9 checks when you buy a family car
Here's what to look out for when you're looking to buy a new car.
When you become a parent, or upsize your
family, your thoughts will soon turn to your family car. Is it big enough for a
pram or three car seats or two bicycles?
Many of the more affordable cars now come
with a few nice-to-have features. Whether you’ve got cash to burn or live on a
strict budget, read here before you sign the papers.
1. Safety features
Most new cars
are well designed to help prevent and withstand impact, with features like ABS
or AEB brakes, traction control, a safety cage construction, crumple zones, air
bags and “intelligent” safety belts. Remember, the safest car can’t protect you
much if you don’t wear a seat belt or strap your kids into their car seats.
Importantly, if a
child is sitting in the front passenger seat – whether in a car seat or just
strapped in (safely over the chest and not across the neck) – ensure you know
where to switch off the front passenger air bag. The impact of the air bag can
cause serious damage to the fragile frame of a child.
Some new cars
have dedicated warning lights indicating whether that seat’s air bag is on or
Also find out how
much it would be to add safety/tinted film on the windows.
2. Boot space
That first hatchback
you bought when you started working may or may not be able to accommodate the
surprisingly big kit and caboodle you’ll be travelling with. You’ll need a
whole extra suitcase for baby, plus the pram, camp cot, toy bag, changing bag…
when they’re older, you’d have to try and fit a tricycle in there too.
When doing your
research, compare the boot size in volume (litres) of unopened boot, as that’s
how you will likely be driving around most of the time.
3. Petrol consumption &
driving around more than ever. School runs, extramural lifts, play dates,
classmate birthday parties, doctor’s appointments. The last thing you need is a
thirsty car. Note however that the fuel consumption in the brochures are often
understated as the prototype car would have been tested in a controlled
environment. Real-life conditions, the way you drive, and uphill roads on route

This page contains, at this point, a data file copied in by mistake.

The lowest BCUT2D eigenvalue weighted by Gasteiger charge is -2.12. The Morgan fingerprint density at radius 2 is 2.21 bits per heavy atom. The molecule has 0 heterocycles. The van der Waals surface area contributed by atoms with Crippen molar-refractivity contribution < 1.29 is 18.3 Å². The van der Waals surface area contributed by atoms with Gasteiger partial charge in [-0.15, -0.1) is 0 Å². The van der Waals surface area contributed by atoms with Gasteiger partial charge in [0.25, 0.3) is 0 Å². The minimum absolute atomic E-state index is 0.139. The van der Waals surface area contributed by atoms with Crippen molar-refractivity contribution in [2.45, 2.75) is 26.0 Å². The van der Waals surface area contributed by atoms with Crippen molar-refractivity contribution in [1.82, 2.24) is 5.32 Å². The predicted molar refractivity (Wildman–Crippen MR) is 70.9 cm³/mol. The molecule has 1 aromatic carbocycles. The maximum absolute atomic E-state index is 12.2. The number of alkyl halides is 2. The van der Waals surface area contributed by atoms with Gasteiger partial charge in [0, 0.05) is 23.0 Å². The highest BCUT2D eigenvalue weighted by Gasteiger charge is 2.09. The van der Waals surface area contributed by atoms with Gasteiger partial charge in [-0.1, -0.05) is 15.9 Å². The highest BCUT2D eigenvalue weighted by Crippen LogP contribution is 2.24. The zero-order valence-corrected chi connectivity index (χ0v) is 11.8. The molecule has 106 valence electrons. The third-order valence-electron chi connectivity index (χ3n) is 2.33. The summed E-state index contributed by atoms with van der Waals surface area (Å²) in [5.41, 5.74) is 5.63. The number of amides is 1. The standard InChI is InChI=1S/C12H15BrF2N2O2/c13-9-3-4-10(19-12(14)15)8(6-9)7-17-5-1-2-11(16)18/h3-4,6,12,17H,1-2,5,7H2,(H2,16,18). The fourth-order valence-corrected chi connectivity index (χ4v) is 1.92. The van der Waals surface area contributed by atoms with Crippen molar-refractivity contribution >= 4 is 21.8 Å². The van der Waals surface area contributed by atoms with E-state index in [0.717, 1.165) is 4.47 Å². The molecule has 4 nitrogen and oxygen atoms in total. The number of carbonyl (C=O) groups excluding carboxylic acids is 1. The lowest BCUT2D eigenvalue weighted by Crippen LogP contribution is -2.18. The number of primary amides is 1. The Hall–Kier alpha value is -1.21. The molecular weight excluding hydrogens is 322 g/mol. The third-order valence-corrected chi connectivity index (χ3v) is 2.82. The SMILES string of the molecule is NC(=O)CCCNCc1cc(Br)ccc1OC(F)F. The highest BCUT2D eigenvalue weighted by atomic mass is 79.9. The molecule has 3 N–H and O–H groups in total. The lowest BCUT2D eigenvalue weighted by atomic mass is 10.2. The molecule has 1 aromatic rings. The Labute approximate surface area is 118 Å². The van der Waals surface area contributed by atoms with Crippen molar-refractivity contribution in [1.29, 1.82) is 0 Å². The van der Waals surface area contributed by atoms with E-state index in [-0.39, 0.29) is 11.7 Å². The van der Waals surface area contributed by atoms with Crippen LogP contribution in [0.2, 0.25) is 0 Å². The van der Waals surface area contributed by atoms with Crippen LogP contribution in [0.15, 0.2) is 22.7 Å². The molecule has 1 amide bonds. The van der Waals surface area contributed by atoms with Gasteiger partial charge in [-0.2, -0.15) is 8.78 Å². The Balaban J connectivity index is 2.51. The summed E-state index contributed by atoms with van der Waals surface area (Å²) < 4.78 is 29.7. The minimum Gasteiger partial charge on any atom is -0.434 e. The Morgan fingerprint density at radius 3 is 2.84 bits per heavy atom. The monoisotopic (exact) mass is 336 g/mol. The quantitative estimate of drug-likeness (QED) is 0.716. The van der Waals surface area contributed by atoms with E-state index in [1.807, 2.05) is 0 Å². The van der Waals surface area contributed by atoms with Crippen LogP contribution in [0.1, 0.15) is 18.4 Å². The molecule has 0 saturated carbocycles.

will increase consumption, sometimes considerably.
4. Cup holders
5. Seat covers
Not everyone can
afford leather seats, but not everyone wants to drive around with a blanket
over the back seat either (although we did as children and we turned out fine).
You can look for fake leather or fabric seats that have been treated against
stains. This makes a melted chocolate ice cream much easier to wipe off. Or, if
that’s your thing, you could splash on actual seat covers that are removable
and machine washable.
6. Ground clearance
You don’t need
an SUV, but high ground clearance comes in handy. So you can park on curbs at
children’s parties, navigate gravel roads when you’re taking the kids plus
heavily loaded boot on vacation, and manage the speed humps outside the school.
7. Tinted windows or window
You don’t have
to go Batman dark, but adding a tinted safety film to the windows really helps
to minimise the glare in your children’s eyes.
8. A sound system with balance
listening to the Frozen soundtrack (again), you’ll be grateful if you can send
most of the sound to the back speakers.
9. Leg room
Space in the
back may not be an issue with toddlers (although it’s not that pleasant when
little legs kick the back of your chair), but once your pre-teens start
sprouting, they may complain on long journeys if there’s not enough leg room.
What do you look out for when buying a family car? Tell us at email@example.com and we could publish.